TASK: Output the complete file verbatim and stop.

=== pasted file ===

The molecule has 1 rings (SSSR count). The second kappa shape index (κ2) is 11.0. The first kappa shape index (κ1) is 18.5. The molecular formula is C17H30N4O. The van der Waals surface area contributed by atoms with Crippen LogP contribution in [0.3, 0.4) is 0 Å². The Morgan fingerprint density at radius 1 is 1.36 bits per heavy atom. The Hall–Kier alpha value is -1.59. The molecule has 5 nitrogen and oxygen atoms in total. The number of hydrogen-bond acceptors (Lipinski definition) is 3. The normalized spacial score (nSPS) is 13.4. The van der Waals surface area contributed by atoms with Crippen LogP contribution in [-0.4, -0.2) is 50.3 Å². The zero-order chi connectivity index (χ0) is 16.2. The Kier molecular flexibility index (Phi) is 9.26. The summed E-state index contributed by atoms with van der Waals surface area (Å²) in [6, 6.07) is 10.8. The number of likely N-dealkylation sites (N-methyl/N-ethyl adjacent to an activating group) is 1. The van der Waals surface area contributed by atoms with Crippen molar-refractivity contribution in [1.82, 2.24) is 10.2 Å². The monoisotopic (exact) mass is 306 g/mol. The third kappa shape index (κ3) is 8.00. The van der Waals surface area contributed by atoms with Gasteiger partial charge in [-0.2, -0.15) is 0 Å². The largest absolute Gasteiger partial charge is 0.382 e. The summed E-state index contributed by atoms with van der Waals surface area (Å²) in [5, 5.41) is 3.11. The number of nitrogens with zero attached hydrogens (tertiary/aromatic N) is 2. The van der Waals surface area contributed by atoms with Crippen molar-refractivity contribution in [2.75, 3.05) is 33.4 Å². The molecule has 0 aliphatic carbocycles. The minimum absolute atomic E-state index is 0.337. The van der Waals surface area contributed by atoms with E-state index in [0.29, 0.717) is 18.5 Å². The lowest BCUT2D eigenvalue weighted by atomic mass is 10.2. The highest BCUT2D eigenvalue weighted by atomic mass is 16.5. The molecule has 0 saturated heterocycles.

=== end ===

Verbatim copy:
The molecule has 1 rings (SSSR count). The second kappa shape index (κ2) is 11.0. The first kappa shape index (κ1) is 18.5. The molecular formula is C17H30N4O. The van der Waals surface area contributed by atoms with Crippen LogP contribution in [0.3, 0.4) is 0 Å². The Morgan fingerprint density at radius 1 is 1.36 bits per heavy atom. The Hall–Kier alpha value is -1.59. The molecule has 5 nitrogen and oxygen atoms in total. The number of hydrogen-bond acceptors (Lipinski definition) is 3. The normalized spacial score (nSPS) is 13.4. The van der Waals surface area contributed by atoms with Crippen LogP contribution in [-0.4, -0.2) is 50.3 Å². The zero-order chi connectivity index (χ0) is 16.2. The Kier molecular flexibility index (Phi) is 9.26. The summed E-state index contributed by atoms with van der Waals surface area (Å²) in [6, 6.07) is 10.8. The number of likely N-dealkylation sites (N-methyl/N-ethyl adjacent to an activating group) is 1. The van der Waals surface area contributed by atoms with Crippen molar-refractivity contribution in [1.82, 2.24) is 10.2 Å². The monoisotopic (exact) mass is 306 g/mol. The third kappa shape index (κ3) is 8.00. The van der Waals surface area contributed by atoms with Gasteiger partial charge in [-0.2, -0.15) is 0 Å². The largest absolute Gasteiger partial charge is 0.382 e. The summed E-state index contributed by atoms with van der Waals surface area (Å²) in [5, 5.41) is 3.11. The number of nitrogens with zero attached hydrogens (tertiary/aromatic N) is 2. The van der Waals surface area contributed by atoms with Crippen molar-refractivity contribution in [2.75, 3.05) is 33.4 Å². The molecule has 0 aliphatic carbocycles. The minimum absolute atomic E-state index is 0.337. The van der Waals surface area contributed by atoms with E-state index in [0.29, 0.717) is 18.5 Å². The lowest BCUT2D eigenvalue weighted by atomic mass is 10.2. The highest BCUT2D eigenvalue weighted by atomic mass is 16.5. The molecule has 0 saturated heterocycles.